10 Ways To Say “Okay” In French (With Example Sentences)

How do you say “okay” in French?

The true and direct translation for “okay” in French is “d’accord” (pronounced dakɔʀ), which really means “alright”. However, there are many ways of expressing “ok” in French and there are many translations. This post will discover the different ways to say “okay” in French and provide lots of useful example sentences.

Is it okay to say “okay” in French?

In short, the answer is yes. However, using the anglicism, “okay”, is not considered to be good French. In French slang you could make a sentences like this:

  • Bon, ben, OK, je vais y aller demain. Well, okay, I’ll go tomorrow.

Another example of simply saying “okay” is as follows:

  • OK, ça va, arrête! Okay, stop!

Notice that in our example sentence we didn’t translate “ça va”? This is because “ça va” (literally ‘that goes’) can also translate to “okay”. For example:

  • Ça va, j’ai compris. Okay, I understood.

In the negation, “ça ne va pas” translates to “that’s not okay”. For example:

  • Hé ! Ça ne va pas ! Hey! That’s not okay!

In this context, “ça va” can translate to “that’s fine”. This page gives a complete explanation on the usage and meanings of ça va.

How to use “d’accord” to mean okay

The best way to say “okay” in French is to use the word “d’accord”. On its own, “d’accord” translates both to “OK” and “alright”. Here are some example sentences using “d’accord”.

  • D’accord! J’ai compris la leçon! Okay, I understood the lesson!
  • D’accord! On commence? Okay, shall we start?

“D’accord” can also be put on the end of a sentence to ask for approval. Here’s an example:

  • Tu arrives demain de bonne heure, d’accord? You’ll come early tomorrow, okay?

Note that the expression “être d’accord avec” means “to agree”. Thus, “Je suis d’accord” means I agree while “d’accord” means “okay” as in the context of “alright”. This page discovers the “d’accord” in detail and with lots of examples.

How to say, “that’s OK”

To express “that’s okay”, use the expression “ce n’est pas grave” which translates to “it’s no big deal”. Here are two example sentences.

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  • Ce n’est pas grave si tu ne viens pas demain. That’s okay if you don’t come tomorrow.
  • Écoute, ce n’est pas grave. Listen, that’s okay.

How to express the concept of “being okay”

To express the idea of “being okay” as in one’s physical or mental state, use the expression “aller bien”, which could also translate to “to be fine”. Here are some examples:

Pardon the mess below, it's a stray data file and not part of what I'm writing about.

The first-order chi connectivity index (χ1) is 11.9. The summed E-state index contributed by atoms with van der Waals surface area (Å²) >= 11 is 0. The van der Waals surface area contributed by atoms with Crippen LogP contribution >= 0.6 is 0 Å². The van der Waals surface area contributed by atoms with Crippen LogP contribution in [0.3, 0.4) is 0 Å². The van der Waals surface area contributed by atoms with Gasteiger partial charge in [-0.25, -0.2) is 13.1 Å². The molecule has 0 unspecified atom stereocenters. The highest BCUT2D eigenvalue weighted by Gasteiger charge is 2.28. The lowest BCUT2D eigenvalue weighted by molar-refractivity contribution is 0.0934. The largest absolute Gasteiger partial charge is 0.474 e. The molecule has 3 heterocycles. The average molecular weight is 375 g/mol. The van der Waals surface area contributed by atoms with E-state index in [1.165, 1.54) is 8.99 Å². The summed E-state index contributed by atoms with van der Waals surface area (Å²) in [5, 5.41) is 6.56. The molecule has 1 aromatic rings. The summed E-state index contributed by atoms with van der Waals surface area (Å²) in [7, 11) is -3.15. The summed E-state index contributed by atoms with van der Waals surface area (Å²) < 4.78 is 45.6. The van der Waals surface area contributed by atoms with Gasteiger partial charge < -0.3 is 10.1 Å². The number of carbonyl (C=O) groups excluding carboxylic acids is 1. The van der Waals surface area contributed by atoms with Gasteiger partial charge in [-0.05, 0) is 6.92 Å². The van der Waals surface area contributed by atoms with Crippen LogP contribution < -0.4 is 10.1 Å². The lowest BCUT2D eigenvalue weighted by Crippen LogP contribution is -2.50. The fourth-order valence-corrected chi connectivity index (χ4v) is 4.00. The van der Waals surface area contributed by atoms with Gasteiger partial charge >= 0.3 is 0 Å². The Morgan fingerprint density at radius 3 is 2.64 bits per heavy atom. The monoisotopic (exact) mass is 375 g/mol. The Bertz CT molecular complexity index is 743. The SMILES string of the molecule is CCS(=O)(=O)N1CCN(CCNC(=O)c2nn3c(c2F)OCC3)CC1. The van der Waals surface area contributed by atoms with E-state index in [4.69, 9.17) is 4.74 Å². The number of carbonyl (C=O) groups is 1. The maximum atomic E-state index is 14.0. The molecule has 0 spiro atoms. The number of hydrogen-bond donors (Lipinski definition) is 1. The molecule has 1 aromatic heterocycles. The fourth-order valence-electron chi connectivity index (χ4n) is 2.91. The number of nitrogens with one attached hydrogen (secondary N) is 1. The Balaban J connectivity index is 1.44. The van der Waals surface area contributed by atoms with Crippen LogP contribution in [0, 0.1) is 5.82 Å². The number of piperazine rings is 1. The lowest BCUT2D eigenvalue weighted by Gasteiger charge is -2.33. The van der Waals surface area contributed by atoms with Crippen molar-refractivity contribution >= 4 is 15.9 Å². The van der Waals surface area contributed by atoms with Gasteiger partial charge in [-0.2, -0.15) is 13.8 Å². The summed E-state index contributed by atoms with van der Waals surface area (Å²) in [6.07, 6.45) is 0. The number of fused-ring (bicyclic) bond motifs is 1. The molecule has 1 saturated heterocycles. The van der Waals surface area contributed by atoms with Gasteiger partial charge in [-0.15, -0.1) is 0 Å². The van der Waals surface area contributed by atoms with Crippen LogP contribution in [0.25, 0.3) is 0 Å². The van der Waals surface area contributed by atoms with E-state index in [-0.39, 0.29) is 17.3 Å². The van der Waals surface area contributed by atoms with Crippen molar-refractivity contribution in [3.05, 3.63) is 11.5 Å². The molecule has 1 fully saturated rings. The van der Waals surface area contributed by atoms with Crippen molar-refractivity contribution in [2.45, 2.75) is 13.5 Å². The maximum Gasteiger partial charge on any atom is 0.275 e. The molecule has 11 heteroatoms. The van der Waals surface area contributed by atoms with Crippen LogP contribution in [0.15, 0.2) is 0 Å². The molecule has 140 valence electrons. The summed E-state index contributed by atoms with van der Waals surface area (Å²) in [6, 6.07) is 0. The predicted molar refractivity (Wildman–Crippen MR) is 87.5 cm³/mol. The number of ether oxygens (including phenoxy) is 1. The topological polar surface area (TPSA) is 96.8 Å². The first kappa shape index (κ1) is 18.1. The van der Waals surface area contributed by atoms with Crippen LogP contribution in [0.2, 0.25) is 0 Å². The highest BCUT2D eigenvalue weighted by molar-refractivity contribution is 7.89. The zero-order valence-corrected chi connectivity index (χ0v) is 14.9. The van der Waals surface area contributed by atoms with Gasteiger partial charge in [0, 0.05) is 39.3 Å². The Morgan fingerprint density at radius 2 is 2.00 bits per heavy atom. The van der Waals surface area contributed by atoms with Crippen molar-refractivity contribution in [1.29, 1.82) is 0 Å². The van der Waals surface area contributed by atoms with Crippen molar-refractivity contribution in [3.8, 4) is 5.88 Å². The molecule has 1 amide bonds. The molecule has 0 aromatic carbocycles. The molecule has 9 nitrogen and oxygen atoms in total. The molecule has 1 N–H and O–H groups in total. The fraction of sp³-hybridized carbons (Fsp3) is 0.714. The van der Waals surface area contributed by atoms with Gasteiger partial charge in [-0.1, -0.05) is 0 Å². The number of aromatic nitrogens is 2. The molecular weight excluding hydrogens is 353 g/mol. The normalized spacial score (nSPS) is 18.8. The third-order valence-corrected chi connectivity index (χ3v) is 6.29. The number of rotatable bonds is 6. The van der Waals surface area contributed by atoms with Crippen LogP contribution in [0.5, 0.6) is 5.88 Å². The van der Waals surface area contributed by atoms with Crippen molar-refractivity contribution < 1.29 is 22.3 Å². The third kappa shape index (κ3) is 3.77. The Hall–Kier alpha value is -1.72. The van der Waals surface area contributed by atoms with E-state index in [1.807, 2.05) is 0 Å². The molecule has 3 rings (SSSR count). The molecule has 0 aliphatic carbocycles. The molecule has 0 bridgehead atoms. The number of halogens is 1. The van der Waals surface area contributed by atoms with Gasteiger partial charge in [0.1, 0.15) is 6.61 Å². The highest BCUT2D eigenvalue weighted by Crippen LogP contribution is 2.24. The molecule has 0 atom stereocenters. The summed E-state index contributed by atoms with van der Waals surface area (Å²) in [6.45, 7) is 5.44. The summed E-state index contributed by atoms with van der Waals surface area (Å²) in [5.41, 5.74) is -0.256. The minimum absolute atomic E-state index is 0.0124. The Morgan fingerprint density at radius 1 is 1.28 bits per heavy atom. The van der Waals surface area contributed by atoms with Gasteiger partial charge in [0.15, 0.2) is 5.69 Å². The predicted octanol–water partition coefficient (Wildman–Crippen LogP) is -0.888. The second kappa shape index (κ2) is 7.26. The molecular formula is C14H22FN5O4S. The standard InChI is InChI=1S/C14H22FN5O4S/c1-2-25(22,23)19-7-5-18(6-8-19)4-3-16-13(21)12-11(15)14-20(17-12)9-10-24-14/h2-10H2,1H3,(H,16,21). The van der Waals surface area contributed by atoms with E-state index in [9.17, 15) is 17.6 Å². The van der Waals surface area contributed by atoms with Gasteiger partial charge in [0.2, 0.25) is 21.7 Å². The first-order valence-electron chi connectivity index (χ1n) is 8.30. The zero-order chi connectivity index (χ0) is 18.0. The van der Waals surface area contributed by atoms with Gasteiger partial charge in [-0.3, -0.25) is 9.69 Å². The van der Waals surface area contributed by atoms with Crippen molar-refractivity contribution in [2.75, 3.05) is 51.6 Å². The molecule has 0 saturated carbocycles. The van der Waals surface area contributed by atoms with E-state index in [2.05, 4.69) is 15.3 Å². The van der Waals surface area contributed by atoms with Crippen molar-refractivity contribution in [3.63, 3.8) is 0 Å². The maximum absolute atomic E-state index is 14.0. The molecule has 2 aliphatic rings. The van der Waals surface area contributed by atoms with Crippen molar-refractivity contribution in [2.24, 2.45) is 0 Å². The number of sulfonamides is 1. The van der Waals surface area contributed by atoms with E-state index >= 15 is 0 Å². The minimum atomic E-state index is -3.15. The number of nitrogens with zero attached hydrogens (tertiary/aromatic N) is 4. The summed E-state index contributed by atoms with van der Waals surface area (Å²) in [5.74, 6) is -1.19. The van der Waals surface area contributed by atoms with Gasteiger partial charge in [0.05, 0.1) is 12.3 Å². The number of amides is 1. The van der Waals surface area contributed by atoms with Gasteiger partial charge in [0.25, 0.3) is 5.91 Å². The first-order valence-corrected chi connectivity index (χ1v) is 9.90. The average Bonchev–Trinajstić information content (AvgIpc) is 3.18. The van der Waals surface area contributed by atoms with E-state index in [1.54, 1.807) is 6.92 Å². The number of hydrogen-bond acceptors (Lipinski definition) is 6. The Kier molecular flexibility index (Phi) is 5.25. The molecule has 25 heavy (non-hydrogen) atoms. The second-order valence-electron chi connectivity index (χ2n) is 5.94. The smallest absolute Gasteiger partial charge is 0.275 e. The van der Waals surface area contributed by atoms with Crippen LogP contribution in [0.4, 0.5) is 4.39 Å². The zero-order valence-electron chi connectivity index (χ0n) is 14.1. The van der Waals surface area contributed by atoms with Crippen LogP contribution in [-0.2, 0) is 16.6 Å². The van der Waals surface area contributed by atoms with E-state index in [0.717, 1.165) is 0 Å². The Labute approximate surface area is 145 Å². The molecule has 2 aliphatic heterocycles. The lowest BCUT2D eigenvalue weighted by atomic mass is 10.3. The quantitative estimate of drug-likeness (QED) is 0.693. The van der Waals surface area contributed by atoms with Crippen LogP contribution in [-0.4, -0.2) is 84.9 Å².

• Je vais bien. Je ne suis plus malade. I’m okay. I’m not sick anymore.
  • Tu vas bien? Tu as l’air troublé. Are you okay? You look disturbed.

The expression “tout va bien” can translate to both “everything is fine” and “everything is okay”. For example:

  • Tout va bien chez nous. Tout le monde est en forme. Everything is okay at our home. Everybody is healthy.

This page covers the mysterious French preposition “chez”, which means to be at somebody’s home or place.

To express being “ok” in the physical or emotional sense, the verb “se sentir” can also be used. For example:

  • Est-ce que que tu te sens bien? Tu as l’air fatigué? Are you okay? You look tired.

This page covers the verb “sentir” (to feel and to smell) in detail.

How to describe a person as “being okay”

To describe a person as “being okay” use “assez sympa” (pretty nice) or “gentil/gentille” (nice). For example:

  • Tu aimes son mari? Oui, il est assez sympa. You liker her husband? Yeah, he’s OK.

How to express “to be okay with”

To express the idea of “being okay with somebody” use the construction “aller à”. For example:

  • Est-ce que ça te va si je conduis ta voiture? Is it okay with you if I drive your car?

How to express “ok” at the beginning of a sentence

To express “ok” at the beginning of the sentence, use the word “bon”, which also translates to “good”. For example:

  • Bon, qu’est-ce qu’on fait maintenant? Okay, what are we going to do now?

Translation of “A-OK”

The last usage of “okay” worth mentioning is the English expression, “it’s A-ok” meaning “it’s wonderful” or “it’s fantastic”. The French equivalent is “c’est nickel”.

  • C’est nickel ! Je vais acheter cette voiture! It’s a-ok! I’m going to buy this car!

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